Are You Substituting Sugar for the Real Sweetness of Life?

Are You Substituting Sugar for the Real Sweetness of Life?

kid's mouth

Photo: michale/Flickr.

“The longing for sweets is really a yearning for love or ‘sweetness.’”
Marion Woodman

People may think that humans are so wired by evolution to eat sugar whenever they can get it that there’s not much hope to avoid unhealthy sweets in today’s food economy, when they’re available everywhere and they’re so cheap.

The personal seven-year journey that led me to write Sweetness without Sugar has convinced me that sweetness is a natural impulse in human life. But in the modern world we’ve often tried to satisfy this impulse, which is as spiritual as it is physical. By examining my own attitudes towards sweets, I’ve been able to gain clarity that has helped me to see that mastering sugar craving has helped me enjoy a deeper sweetness in life.

To help you explore your personal reasons behind your reach for sugar, consider the questions below from Chapter 3 of Sweetness without Sugar, “Exploring the Reasons Behind the Reach.” I advise addressing the questions on paper when you feel relaxed and calm. You may find it helpful to return to these questions at different stages in your sweetness journey. Also, having your answers on paper will allow you to measure your progress after you make life changes.

  1. Do you notice certain situations when you often reach for sugar more than others (e.g. social situations or when feeling vulnerable, lonely, insecure, unhappy, angry, or bored)? For example, what is your “routine” around eating sweets at home? Do you come home after a long day and eat sweets in front of the television? Perhaps you eat sweets when you “wind down” in your pj’s, when you catch up with a friend on the phone? Or at work, do you pass a bowl of candy, and, without thinking about it, grab a piece or handful? Explain.
  2. What items do you reach for (e.g. chocolate, donuts, baked goods, lollipops, gummy-type candy, bread, etc.)? Is there a reason why you choose these items over others? Explain.
  3. What memories do you recall about your childhood relationship with sweets (e.g. you weren’t allowed sweets, they were always around, or they were given as a reward, etc.)? For instance, do you or did you often bake with family members? Did you have a cookie or candy jar at home? Do you talk with family members now about food, sweets, or recipe ideas? Was going out to the candy store a special occasion or a part of your regular routine? When you did well in a sport or on a test, were you taken out for a treat? Explain.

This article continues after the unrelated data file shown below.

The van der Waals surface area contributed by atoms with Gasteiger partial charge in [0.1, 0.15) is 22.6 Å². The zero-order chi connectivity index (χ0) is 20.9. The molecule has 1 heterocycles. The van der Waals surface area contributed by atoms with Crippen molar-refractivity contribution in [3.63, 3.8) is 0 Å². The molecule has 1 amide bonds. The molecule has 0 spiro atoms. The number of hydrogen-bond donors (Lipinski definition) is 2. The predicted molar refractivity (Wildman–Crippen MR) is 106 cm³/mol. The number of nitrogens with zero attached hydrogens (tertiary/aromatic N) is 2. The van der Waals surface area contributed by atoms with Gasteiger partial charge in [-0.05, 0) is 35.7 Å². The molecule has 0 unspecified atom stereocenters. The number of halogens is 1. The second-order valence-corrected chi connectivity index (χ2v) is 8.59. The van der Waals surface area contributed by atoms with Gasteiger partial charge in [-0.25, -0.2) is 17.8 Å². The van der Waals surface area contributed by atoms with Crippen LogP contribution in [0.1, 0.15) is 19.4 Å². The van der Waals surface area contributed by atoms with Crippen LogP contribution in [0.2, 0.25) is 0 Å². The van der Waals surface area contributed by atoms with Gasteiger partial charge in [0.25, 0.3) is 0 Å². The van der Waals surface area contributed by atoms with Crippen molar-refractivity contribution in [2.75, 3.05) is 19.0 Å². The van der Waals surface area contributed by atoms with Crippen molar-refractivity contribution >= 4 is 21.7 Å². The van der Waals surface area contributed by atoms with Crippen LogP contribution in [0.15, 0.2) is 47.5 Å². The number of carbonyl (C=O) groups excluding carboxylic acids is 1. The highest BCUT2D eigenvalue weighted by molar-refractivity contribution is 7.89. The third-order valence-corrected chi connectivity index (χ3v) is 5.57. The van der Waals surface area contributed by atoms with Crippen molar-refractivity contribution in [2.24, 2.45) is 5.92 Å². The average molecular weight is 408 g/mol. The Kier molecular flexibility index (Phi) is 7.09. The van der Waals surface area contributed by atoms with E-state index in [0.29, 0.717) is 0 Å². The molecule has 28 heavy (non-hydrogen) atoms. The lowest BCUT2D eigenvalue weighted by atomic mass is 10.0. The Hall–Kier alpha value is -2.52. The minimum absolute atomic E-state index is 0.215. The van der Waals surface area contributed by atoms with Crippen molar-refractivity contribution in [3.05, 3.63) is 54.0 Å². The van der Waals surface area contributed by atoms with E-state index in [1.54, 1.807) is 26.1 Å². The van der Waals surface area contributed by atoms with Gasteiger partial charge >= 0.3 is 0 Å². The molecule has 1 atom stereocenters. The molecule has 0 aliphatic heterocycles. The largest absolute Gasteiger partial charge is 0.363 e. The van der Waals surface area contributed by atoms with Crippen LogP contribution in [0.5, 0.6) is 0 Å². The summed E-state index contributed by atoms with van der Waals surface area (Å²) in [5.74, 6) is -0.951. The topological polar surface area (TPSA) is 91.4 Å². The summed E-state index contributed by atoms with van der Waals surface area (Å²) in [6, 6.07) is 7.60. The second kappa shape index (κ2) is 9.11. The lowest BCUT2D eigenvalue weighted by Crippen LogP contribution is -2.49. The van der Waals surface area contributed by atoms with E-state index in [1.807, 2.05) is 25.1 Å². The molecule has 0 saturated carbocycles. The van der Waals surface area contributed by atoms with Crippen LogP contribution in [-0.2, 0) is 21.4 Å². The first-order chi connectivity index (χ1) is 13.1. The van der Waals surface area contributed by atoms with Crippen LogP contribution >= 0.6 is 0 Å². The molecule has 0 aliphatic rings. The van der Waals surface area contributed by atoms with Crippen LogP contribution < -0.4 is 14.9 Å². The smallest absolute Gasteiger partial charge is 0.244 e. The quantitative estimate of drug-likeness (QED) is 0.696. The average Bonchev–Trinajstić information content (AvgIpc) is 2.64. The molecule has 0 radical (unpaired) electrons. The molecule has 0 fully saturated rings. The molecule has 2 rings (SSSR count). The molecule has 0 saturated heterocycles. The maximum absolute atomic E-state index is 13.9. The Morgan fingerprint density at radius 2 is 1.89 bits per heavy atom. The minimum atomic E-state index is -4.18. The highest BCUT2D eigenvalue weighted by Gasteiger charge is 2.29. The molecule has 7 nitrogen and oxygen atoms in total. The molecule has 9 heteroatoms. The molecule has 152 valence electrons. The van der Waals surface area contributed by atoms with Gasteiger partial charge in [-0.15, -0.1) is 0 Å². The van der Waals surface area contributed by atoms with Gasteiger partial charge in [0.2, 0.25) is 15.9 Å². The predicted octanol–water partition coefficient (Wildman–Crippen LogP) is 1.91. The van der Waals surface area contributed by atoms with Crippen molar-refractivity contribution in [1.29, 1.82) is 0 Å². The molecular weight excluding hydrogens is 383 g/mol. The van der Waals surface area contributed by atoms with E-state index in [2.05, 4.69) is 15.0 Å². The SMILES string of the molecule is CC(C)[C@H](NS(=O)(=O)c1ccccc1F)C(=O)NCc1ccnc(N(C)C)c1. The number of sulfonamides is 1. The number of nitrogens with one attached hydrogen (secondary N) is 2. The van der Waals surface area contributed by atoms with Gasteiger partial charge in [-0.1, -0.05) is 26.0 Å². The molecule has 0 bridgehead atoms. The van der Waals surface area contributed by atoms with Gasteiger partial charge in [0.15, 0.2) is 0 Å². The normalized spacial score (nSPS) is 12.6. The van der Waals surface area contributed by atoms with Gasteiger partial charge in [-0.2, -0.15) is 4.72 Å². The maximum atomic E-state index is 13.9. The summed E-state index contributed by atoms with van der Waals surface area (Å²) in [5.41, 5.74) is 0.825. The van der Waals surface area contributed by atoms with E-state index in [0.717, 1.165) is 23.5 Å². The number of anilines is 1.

4. Do you enjoy eating what you choose? Do you taste it while eating it or eat it so quickly you don’t even notice? Explain.
  5. Are you aware of something you may need instead of the sugary item (e.g. extra sleep, a hug, attention, recognition, time to yourself, a break, a boost in energy, etc.)? Explain.
  6. Are there things that you’ve always wanted to do that you are unable to give yourself? Consider creating a list of things that have blocked the way (e.g. responsibilities, money, health, family obligations, etc.). If the roadblocks on your list were removed, what would you do? (For example, if your bills and debt were paid, your health was great, you had no fear and you had a strong supportive system urging you to do and be what you wanted, what would you do?) Explain.
  7. If you could share a particular quality about yourself that you’re proud of, what would it be? Have you ever shared these qualities with others? If not, how often would you feel comfortable displaying these facets of your true essence? Often times some of our unique qualities are hidden behind others’ expectations. Giving ourselves permission to share is a huge step towards embracing our sparkly, quirky, and special qualities. Explain.
  8. What are some ways you enjoy taking care of yourself (e.g. walking in nature, exercising, talking with a friend, taking a bath, reading, creative outlets, etc.)? Take a few minutes (or more) to brainstorm about what brings you joy and relaxation. If there has been a time in your life where you felt flow, what helped create that? What details about this time felt significant to you? Did you do anything differently? What kinds of activities help you slow down and feel good? For instance, does it make you feel good to remember to take your vitamins or put on a meaningful necklace, organize a list, prepare early for the next day, or write in a journal? All of these things may seem “silly,” but they may be very important to your state of well-being and your motivation for being productive in other areas of your life. Explain.

There are many reasons why we may not claim what we want in life. It is common to find that we weren’t conscious about our choices. There are no right answers, just personal ones. Letting go of the “what ifs” (if = I fail) and replacing them with “what is” (is = I succeed) can be a powerful and wondrous experience.

I encourage you to try this exercise. It may just serve as a stepping stone for embracing every part of your journey toward wellness, healing and vibrant health.